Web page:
John Dewey on the Public Responsibility of Intellectuals

Etica E Politica 12 (1):195-206 (2010)

Authors
Ken Stikkers
Southern Illinois University - Carbondale
Abstract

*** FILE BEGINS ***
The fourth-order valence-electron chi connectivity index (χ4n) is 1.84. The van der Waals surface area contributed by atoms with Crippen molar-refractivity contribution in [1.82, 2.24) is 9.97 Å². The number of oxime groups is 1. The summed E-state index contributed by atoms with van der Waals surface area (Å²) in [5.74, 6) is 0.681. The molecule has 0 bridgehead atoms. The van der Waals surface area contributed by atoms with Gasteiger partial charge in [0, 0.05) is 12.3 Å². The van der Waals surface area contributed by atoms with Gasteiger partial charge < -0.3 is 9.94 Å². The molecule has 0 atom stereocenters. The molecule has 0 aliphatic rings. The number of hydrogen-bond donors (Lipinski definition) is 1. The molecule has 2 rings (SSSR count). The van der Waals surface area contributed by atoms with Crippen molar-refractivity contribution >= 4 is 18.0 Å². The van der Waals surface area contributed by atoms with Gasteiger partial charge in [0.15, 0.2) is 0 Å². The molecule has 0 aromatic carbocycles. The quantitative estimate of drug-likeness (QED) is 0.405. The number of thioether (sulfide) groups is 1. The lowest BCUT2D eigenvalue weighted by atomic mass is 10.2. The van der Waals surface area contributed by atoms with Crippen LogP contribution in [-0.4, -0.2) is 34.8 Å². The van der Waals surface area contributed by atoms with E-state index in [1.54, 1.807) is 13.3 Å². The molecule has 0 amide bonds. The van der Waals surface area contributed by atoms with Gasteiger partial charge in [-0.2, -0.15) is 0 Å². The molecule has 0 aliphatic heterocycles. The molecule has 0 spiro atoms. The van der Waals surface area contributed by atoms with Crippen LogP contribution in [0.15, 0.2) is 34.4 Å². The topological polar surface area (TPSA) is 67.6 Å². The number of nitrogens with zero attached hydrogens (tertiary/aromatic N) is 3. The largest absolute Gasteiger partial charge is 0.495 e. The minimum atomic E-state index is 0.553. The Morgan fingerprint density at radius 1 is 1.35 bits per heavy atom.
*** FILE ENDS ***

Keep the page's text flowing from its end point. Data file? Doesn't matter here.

What is a “public intellectual”? And, what is the public responsibility of intellectuals? I wish to place these issues at the intersection of John Dewey’s notion of “publics” and his call for a recovery of philosophy, which I take to be a broader call for a recovery of intellectual life generally. My analysis from such a perspective will suggest the public responsibility of intellectuals to be at least three-fold: 1) to identify and maintain citizens’ focus on the concrete problems that define publics, thereby facilitating the bringing of publics into being and maintaining them as long as they continue to be useful for solving such problems; 2) to aid in the creation of experimental methods whereby social intelligence and resources might be better directed to those problems’ resolutions; and 3) to bring publics to self awareness through the redirection of traditional symbols and the forging of new ones so as to create shared meanings and feelings of common interest, i.e., to aid in the transformation of the Great Society into the Great Community
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